When Kevin Ollie took the reins of the Connecticut Huskies basketball team he knew he faced an extremely tough task.
The weight of expectations—nobody in Storrs will tolerate losing for long—following a legendary coach and facing NCAA sanctions that among other things ban the Huskies from 2013 postseason play would be enough.
Add to that mix a depleted roster, the loss of many recruits and a murderous meat of the Big East schedule that's about to begin and you have enough problems to make most coaches run for the hills.
If you know anything about Kevin Ollie and his approach to basketball, you'd know he wouldn't have it any other way.
The Huskies (11-3, 1-1) have been a pleasant surprise in the early going with a win over then-No. 14 Michigan State and tough, competitive losses against nationally ranked New Mexico and NC State.
But now the real challenges begin with a brutal three-game Big East stretch that includes two teams ranked in the top 20 and one that sits just outside of it.
It's a tall task but a great chance for growth and learning experiences for a young team that relies more on guard play than would traditionally make fans of the team comfortable.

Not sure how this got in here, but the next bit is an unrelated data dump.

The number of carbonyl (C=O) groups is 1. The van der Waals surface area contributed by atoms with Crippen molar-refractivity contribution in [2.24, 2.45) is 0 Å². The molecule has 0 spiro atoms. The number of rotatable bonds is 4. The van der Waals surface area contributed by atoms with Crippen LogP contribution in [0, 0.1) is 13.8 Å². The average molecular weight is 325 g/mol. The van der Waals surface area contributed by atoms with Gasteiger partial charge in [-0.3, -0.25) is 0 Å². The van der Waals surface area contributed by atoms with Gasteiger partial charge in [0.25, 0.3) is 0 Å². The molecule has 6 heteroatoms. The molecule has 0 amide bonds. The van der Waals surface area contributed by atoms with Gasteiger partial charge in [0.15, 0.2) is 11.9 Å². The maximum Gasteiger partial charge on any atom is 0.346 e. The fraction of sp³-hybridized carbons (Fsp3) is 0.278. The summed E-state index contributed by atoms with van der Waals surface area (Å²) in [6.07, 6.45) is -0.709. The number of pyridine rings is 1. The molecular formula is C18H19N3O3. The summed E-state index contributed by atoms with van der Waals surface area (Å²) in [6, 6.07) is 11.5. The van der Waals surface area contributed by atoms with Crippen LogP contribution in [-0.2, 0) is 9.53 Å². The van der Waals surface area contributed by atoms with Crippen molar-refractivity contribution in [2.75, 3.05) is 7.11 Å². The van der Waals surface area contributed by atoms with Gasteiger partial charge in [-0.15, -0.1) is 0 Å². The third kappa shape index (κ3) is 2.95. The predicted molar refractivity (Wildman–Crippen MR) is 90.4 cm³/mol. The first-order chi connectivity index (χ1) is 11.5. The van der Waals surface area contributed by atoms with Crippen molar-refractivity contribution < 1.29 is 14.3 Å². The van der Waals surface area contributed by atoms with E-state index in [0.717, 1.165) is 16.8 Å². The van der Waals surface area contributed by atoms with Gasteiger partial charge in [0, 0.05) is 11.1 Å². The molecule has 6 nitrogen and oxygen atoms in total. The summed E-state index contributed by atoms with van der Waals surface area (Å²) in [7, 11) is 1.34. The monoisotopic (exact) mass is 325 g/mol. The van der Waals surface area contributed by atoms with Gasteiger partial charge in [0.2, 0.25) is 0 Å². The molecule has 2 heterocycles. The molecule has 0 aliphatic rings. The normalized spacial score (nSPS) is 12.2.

Both sophomore Ryan Boatright and junior Shabazz Napier are off to fast starts, averaging over 15 points per game.
Rebounding and physical play down low are key flaws that will need to improve as the season goes on and the competition level goes up.
Entering this weekend the Huskies rank 275th in the nation in rebounding. If you can find a more telling stat then good luck.
While the sanctions definitely hurt for this season, with star players Jeremy Lamb and Andre Drummond opting for the NBA rather than a year with no tournament, it also gives Ollie a chance to make his mark with a little less pressure.
Expectations, at least for this year, are not high. And that might be good with pending trips this weekend to South Bend to face No. 17 Notre Dame and then back to Storrs to welcome No. 3 Louisville on ESPN Monday night.
If the Huskies can sneak out a win in one of those games then they'll have something to build on. It will be a huge confidence boost for a young team and their new coach.
Sometimes adversity is a good thing. It binds a team together, helps them develop an us-against-the-world mentality and buy into a system.
And that's certainly a good thing for the UConn Huskies, because they're about to find out what they're made of with a brutal weekend schedule.